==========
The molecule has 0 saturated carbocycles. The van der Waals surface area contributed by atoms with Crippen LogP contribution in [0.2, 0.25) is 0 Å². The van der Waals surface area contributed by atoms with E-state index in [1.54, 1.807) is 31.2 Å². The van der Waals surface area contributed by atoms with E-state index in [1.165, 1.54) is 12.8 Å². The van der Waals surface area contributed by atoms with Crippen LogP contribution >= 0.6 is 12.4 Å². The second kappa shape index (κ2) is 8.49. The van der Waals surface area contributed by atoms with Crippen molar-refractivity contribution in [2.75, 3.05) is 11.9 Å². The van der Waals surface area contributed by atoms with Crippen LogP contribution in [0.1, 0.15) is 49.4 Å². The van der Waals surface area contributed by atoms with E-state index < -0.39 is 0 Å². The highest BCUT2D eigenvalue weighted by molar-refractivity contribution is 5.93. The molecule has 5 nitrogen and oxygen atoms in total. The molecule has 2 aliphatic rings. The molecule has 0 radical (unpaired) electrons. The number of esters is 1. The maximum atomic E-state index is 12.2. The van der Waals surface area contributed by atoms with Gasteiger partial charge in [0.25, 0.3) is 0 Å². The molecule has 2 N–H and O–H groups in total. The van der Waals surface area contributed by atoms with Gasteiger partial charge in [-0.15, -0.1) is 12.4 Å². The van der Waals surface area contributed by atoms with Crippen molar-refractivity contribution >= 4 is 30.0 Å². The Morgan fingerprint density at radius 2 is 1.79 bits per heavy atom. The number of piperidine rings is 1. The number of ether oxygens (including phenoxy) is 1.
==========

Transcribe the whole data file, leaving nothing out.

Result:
The molecule has 0 saturated carbocycles. The van der Waals surface area contributed by atoms with Crippen LogP contribution in [0.2, 0.25) is 0 Å². The van der Waals surface area contributed by atoms with E-state index in [1.54, 1.807) is 31.2 Å². The van der Waals surface area contributed by atoms with E-state index in [1.165, 1.54) is 12.8 Å². The van der Waals surface area contributed by atoms with Crippen LogP contribution >= 0.6 is 12.4 Å². The second kappa shape index (κ2) is 8.49. The van der Waals surface area contributed by atoms with Crippen molar-refractivity contribution in [2.75, 3.05) is 11.9 Å². The van der Waals surface area contributed by atoms with Crippen LogP contribution in [0.1, 0.15) is 49.4 Å². The van der Waals surface area contributed by atoms with E-state index < -0.39 is 0 Å². The highest BCUT2D eigenvalue weighted by molar-refractivity contribution is 5.93. The molecule has 5 nitrogen and oxygen atoms in total. The molecule has 2 aliphatic rings. The molecule has 0 radical (unpaired) electrons. The number of esters is 1. The maximum atomic E-state index is 12.2. The van der Waals surface area contributed by atoms with Gasteiger partial charge in [0.25, 0.3) is 0 Å². The molecule has 2 N–H and O–H groups in total. The van der Waals surface area contributed by atoms with Gasteiger partial charge in [-0.15, -0.1) is 12.4 Å². The van der Waals surface area contributed by atoms with Crippen molar-refractivity contribution >= 4 is 30.0 Å². The Morgan fingerprint density at radius 2 is 1.79 bits per heavy atom. The number of piperidine rings is 1. The number of ether oxygens (including phenoxy) is 1.